With Mahoning County government battling to stave off a declaration of fiscal emergency by the state, commissioners David Ludt, John McNally IV and Anthony Traficanti are to meet shortly with the four county court judges to discuss ... the construction of a new court facility?
When we read that one of the options to be explored during the meeting is a new building to house the four courts, we were taken aback, to say the least. After all, we saw the word "consolidation" in the headline of the story published in the Local Section of Wednesday's Vindicator and had visions of elected officials finally throwing political self-interest to the wind and making a decision about the court system below the Common Pleas level. Such a decision had been urged several years ago by then state Auditor Jim Petro.
But the word "consolidation" had nothing to do with eliminating the four county courts and the municipal courts in Youngstown, Campbell and Struthers and replacing them with a metropolitan system. Rather, it referred to finding new space for the county courts currently located in Boardman, Austintown and Canfield. The court in Sebring would be untouched.
The meeting of the commissioners and the county judges was prompted by the fact that leases for the space the courts occupy have expired or are expiring. The lease agreement for the Austintown court, located in Austintown Plaza, expired in November and is being continued month-to-month. The lease for the Boardman court in the Boardman Plaza runs out Feb. 28; the Canfield court lease for space at 72 N. Board St. expires in March. The Sebring court at 605 E. Ohio Ave. has an agreement that runs through 2007.
As the news story noted, "At the forefront of the discussion was whether it is cost efficient to pay vendors for court space or should the county use that money to either consolidate the courts in one building or construct a facility to house the courts."
Archaic court system
May we suggest that even contemplating the construction of a new building for an archaic court system is foolhardy when the commissioners are trying to persuade the taxpayers of the county to approve a 0.5 percent sales tax in the May primary election.
It is no secret that The Vindicator has been at the forefront of the campaign to create a metropolitan court system that would have full-time judges -- one plan calls for seven such positions -- to replace the four part-time county court judges, the three full-time municipal judges in Youngstown and the one judge each in Campbell and Struthers.
But we aren't alone in contending that county government and the cities would realize cost savings through such a reorganization.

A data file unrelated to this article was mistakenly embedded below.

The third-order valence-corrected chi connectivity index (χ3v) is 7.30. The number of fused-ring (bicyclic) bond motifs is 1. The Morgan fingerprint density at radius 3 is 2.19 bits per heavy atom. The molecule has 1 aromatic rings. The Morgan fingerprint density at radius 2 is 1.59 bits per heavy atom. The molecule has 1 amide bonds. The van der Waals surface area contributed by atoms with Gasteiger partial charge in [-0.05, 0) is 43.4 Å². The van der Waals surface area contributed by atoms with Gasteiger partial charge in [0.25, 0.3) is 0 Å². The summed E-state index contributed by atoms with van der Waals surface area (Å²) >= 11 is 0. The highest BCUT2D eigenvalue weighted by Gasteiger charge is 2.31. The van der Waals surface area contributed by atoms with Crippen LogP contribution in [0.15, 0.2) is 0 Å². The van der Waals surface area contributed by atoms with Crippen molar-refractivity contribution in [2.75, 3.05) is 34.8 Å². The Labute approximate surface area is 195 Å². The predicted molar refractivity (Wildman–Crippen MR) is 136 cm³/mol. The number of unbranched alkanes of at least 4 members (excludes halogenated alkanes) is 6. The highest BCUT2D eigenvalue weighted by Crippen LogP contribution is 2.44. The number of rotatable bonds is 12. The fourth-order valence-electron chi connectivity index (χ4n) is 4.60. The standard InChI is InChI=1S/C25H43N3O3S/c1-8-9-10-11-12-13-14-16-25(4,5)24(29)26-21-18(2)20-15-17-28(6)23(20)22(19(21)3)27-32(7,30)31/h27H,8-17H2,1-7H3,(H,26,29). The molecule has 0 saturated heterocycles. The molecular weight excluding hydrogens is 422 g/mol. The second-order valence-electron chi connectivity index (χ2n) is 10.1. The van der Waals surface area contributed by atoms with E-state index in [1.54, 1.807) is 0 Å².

In January 2001, then state Auditor Petro issued a performance audit of county government that contained more than 200 recommendations for changing the way the people's business is conducted. Petro said that if all the recommendations were implemented, the county would save $2.7 million a year. But he also acknowledged that with some 1,200 of the 1,900 full-time employees being represented by 18 collective bargaining agreement, some $1.2 million of the savings would have to be negotiated into union contracts.
There has been limited progress in getting officeholders to adopt the recommendations, and that has become a major bone of contention for a vast number of taxpayers who have been demanding leaner, more efficient government.
In the audit, Petro called for the elimination of the four county court judgeships and the creation of a metropolitan court system below the Common Pleas level. Petro noted that such a change would result in the county's saving $256,800 a year in rent payments and would end duplication of services.
But Petro, who is now state attorney general, wasn't alone in his view of the county courts. In August 2003, the Mahoning Valley's police chiefs publicly called for sweeping changes in the system, saying that "a cadre of lifelong, predatory street criminals" is slipping through the cracks.
We took the opportunity of the police chiefs' criticism to again call for the creation of a metropolitan court with full-time judges and urged law enforcement to join us in this worthy cause.
Yet, the discussion commissioners Ludt, McNally and Traficanti plan to have with county judges Joseph Houser, Diane S. Vettori, David D'Apolito and Scott Hunter has nothing to do with change. Rather, it's about finding a way to make the status quo slightly less expensive.
We do not fault the commissioners for exploring cost-cutting measures. After all, McNally and Traficanti, who took office in January, ran on a platform of trimming the fat in the budget and making government more efficient.
However, it makes absolutely no sense for the commissioners to even be thinking about a new court facility when county Auditor George Tablack is in the midst of dealing with the lowering of the county's bond rating.
A lower rate means that prospective bond buyers face a certain risk in holding such instruments. The county, therefore, will have to make such transactions attractive by increasing the interest paid to investors.
There is also the issue of credibility. As it is, the commissioners and other county officeholders face a daunting task of persuading voters that the 0.5 percent sales tax issue on the May ballot represents a make-or-break proposition. If the tax is rejected, the county would be unable to make ends meet. A state declaration of fiscal emergency would follow.
Ludt, McNally and Traficanti can curry favor with the taxpayers by announcing that court consolidation has been moved to the top of their priority list. The financially strapped cities would be hardpressed to argue for the status quo.